Adoption is a legal and permanent agreement that is coordinated by adoption agencies and lawyers. There are many resources available to help you place your child up for adoption or understand how to adopt a child. Adoption can take months to years and patience is very helpful during this exciting and stressful time.
TYPES OF ADOPTION
Domestic - Children are adopted within their country of birth. Adoption processes, waiting periods, and other legal rules can vary from state to state.
Open/Semi-open - Communication between the birth parent(s) and the adoptive parent(s) occurs.
Closed - The adoption is anonymous. There is no communication between the birth parent(s) and the adoptive parent(s) and only general and private information may be exchanged.
International (Intercountry) - Children from one country are adopted by families from a different country. International adoption processes, waiting periods, and other legal rules vary from country to country.
The Hague Adoption Convention is an agreement between participating countries that adds a level of process and standards to foster a healthy and safe international adoption.
HOW DOES ADOPTION WORK?
Most adoptions are handled by public or private adoption agencies. Agency staff screen, interview, and assist with the matching of birth parents and families wishing to adopt. They provide counseling and support. All public and many private agencies are licensed and regulated by the government.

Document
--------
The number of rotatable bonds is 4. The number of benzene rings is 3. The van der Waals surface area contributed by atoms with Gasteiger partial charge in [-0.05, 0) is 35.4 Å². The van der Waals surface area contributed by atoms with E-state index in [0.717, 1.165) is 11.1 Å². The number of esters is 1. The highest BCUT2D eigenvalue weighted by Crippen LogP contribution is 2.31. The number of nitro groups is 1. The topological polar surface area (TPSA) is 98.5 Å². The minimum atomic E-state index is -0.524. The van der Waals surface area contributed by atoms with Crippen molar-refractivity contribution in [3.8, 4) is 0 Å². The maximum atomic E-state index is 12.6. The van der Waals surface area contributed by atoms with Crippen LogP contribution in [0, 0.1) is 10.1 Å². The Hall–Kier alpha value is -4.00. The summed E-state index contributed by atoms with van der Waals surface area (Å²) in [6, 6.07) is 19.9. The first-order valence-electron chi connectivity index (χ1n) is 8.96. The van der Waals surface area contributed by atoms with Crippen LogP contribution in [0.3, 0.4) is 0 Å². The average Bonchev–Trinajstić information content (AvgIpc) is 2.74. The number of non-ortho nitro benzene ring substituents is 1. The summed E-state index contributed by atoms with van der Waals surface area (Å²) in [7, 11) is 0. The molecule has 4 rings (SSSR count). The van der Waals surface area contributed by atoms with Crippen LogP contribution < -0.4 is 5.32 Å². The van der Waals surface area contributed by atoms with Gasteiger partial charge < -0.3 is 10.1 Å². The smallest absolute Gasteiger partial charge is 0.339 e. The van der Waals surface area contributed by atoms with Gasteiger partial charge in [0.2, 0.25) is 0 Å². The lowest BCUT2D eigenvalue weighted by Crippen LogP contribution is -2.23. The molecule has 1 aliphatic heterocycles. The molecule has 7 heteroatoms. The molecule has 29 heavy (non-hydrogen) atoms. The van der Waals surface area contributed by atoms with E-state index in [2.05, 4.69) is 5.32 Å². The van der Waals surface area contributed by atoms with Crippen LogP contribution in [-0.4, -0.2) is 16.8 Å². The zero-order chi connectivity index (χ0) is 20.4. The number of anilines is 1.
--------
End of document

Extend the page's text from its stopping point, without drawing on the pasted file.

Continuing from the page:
In independent adoptions, the biological parents and families wishing to adopt have chosen to privately coordinate an adoption. Independent adoptions are handled by a lawyer, rather than an agency, and are only legal in certain states where they are regulated by strict laws.
Foster parents sometimes have the option of adopting their foster children. Foster care refers to temporarily parenting a child who has been separated from his or her parents. Foster care is a cooperative effort between foster parents and a state agency, while adoption is full legal responsibility.
Some steps that occur during an adoption include:
Contacting a licensed adoption agency of your choice.
Beginning the application and screening process.
Participating in a home study interview and assessment.
Taking any necessary classes or programs about adoption and parenting an adopted child.
Waiting for placement information (adoptive parents) or review placement information (biological parents).
Meeting your child.
Legalizing the adoption by filing specific legal documents, or participating in court proceedings.
FOR MORE INFORMATION
There are many resources and programs available to help you navigate the entire adoption process. Contact your state's health and human services agency. Also, several online resources exist, such as:
Infant Adoption Awareness: www.infantadopt.org
National Council for Adoption: www.adoptioncouncil.org
US Department of State (Hague Adoption Convention) http://adoption.state.gov/hague_convention/countries.php